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    Re: Wind & Current Navigation
    From: Herbert Prinz
    Date: 2003 Apr 17, 07:29 +0000

    Hello Allen,
    
    You wrote:
    
    >  The formula would look something like:
    >
    >        B = s * W + h * C
    >
    
    It all depends on the boat. With a full keel, current is more important
    than wind. At any rate, this formula would hold for one point of the boat
    only: its pivot point. On my full keel cutter, the effect of the current
    results in a translation of the boat more or less parallel to itself
    (however, see below), wheras the wind causes a rotation, because the wind
    force and keel resistance don't act on the same vertical axes.
    (Particularly so, as my staysail remains on the boom and the Genoa in a bag
    hooked to the forestay.) Add to this prop walk and prop wash and it allmost
    does not matter whether I, my wife, or nobody is at the wheel. It is
    anybody's guess where this boat is going.
    
    Here in Connecticut it is quite common to find marinas in the narrow rivers
    that flow into the Sound. Currents can be several knots. As long as you are
    in the slip you don't notice the current that much because it is not so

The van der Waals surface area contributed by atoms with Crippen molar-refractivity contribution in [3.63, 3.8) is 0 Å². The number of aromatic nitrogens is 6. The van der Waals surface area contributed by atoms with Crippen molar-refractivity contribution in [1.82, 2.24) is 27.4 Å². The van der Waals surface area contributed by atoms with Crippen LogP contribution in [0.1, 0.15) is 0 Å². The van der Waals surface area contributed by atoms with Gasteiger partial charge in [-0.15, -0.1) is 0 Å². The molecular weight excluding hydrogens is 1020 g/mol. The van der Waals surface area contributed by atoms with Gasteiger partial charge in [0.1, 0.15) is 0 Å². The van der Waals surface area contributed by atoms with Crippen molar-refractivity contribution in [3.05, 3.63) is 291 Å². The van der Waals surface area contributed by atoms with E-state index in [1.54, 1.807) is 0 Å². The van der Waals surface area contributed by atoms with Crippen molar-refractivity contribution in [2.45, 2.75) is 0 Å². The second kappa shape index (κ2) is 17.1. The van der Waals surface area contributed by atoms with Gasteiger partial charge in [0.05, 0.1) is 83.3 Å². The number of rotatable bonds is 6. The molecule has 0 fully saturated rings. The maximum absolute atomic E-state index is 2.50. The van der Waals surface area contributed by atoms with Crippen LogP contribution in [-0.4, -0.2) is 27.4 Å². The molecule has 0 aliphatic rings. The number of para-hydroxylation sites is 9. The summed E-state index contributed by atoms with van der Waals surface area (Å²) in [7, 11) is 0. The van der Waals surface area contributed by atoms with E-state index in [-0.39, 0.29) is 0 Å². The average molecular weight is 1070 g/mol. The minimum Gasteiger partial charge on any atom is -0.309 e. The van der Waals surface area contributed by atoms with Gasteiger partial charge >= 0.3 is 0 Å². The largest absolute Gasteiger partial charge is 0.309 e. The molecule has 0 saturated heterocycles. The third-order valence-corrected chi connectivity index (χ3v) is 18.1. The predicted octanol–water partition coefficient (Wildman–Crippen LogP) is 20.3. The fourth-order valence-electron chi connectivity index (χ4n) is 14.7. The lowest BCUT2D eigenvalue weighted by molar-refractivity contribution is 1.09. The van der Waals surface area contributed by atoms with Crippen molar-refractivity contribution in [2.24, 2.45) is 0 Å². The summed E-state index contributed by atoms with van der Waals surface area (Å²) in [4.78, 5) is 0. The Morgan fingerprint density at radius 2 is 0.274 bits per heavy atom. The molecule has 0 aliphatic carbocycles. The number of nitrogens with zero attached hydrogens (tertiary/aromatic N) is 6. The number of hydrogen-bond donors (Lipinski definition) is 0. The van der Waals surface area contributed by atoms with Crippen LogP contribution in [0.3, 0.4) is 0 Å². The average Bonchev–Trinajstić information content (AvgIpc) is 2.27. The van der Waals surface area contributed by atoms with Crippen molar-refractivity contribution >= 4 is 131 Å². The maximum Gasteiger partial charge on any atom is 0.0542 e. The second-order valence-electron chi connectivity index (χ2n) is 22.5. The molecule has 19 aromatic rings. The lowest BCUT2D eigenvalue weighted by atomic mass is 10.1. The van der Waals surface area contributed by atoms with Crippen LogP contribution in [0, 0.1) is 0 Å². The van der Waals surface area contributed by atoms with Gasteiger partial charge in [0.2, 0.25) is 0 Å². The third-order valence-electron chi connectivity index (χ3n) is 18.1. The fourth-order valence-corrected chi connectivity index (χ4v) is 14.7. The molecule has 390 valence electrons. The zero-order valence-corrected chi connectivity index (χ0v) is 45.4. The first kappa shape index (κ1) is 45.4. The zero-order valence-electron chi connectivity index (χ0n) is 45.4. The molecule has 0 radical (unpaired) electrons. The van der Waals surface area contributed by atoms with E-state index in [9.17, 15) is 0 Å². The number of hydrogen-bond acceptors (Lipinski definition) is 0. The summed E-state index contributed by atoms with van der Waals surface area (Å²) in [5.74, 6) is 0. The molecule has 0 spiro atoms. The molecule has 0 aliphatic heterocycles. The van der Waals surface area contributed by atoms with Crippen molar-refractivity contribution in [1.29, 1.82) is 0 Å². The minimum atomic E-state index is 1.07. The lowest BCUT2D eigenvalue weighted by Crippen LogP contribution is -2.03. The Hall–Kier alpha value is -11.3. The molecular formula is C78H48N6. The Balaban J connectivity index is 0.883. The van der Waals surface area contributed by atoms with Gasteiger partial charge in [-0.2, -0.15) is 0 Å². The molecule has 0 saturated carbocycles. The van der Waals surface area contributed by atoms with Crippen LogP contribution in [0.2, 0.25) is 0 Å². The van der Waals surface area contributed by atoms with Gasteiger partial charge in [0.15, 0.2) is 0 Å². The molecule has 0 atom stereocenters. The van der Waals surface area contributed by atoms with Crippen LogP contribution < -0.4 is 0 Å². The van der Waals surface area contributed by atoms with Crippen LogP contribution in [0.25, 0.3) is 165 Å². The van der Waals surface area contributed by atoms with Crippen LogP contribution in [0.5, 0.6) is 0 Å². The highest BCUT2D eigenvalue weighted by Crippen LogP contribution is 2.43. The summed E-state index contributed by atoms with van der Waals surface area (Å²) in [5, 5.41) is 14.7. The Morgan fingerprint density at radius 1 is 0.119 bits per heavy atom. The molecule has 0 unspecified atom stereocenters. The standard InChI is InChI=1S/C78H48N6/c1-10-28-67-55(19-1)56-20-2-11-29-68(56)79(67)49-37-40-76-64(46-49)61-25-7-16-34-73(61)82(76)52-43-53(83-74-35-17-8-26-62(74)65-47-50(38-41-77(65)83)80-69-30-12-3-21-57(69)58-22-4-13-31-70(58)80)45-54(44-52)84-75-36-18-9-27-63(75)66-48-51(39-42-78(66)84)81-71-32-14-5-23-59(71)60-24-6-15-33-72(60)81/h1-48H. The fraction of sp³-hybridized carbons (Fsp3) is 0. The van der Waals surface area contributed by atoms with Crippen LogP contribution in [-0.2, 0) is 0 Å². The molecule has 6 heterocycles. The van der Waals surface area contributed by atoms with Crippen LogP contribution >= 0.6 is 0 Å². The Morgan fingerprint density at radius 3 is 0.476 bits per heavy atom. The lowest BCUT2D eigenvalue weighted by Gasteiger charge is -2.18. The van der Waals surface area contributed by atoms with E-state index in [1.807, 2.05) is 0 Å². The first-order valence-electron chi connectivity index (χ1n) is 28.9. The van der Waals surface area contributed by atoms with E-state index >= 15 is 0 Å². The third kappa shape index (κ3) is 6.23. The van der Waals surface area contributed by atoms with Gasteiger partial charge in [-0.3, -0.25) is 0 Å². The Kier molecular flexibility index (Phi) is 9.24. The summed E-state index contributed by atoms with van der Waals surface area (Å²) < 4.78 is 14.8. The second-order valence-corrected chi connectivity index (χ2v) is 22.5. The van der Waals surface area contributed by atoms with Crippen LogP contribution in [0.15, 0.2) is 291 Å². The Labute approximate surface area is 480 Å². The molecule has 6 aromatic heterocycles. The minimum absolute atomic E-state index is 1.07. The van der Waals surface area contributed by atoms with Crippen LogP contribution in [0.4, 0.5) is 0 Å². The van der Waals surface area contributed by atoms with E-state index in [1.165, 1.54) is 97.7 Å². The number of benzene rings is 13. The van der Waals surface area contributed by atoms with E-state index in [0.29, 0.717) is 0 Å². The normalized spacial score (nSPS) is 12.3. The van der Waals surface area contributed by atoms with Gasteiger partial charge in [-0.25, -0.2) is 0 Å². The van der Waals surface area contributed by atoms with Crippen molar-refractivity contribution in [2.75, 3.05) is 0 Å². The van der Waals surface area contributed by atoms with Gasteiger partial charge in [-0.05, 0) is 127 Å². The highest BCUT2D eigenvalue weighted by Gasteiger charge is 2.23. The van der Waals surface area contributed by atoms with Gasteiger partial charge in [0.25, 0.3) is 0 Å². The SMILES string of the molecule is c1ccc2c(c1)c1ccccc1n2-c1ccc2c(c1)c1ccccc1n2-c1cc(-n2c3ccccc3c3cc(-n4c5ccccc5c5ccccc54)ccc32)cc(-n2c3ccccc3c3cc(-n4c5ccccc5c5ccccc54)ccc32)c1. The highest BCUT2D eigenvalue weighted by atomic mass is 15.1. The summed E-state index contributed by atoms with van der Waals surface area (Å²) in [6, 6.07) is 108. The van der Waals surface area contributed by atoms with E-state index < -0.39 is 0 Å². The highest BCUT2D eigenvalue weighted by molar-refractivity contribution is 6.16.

strong near the shores and it is hemmed by all the keels of the boats in
    the finger slips perpendicular to it. As you pull ot backwards and expose
    your stern to the full current, it catches you and starts turning you. When
    you try to countersteer, hoping to keep the boat parallel to the slip, you
    make things worse: The pivot point is normally far aft so that you would
    turn the bow downstream instead of the stern upstream.
    
    The solution is: not to try to beat the current (meaning leaving the slip
    whichever way the boat wants too, turning around afterwards, if necessary)
    and minimizing the time the whole manover takes (meaning full throttle).
    
    Herbert Prinz
    
    
    

       
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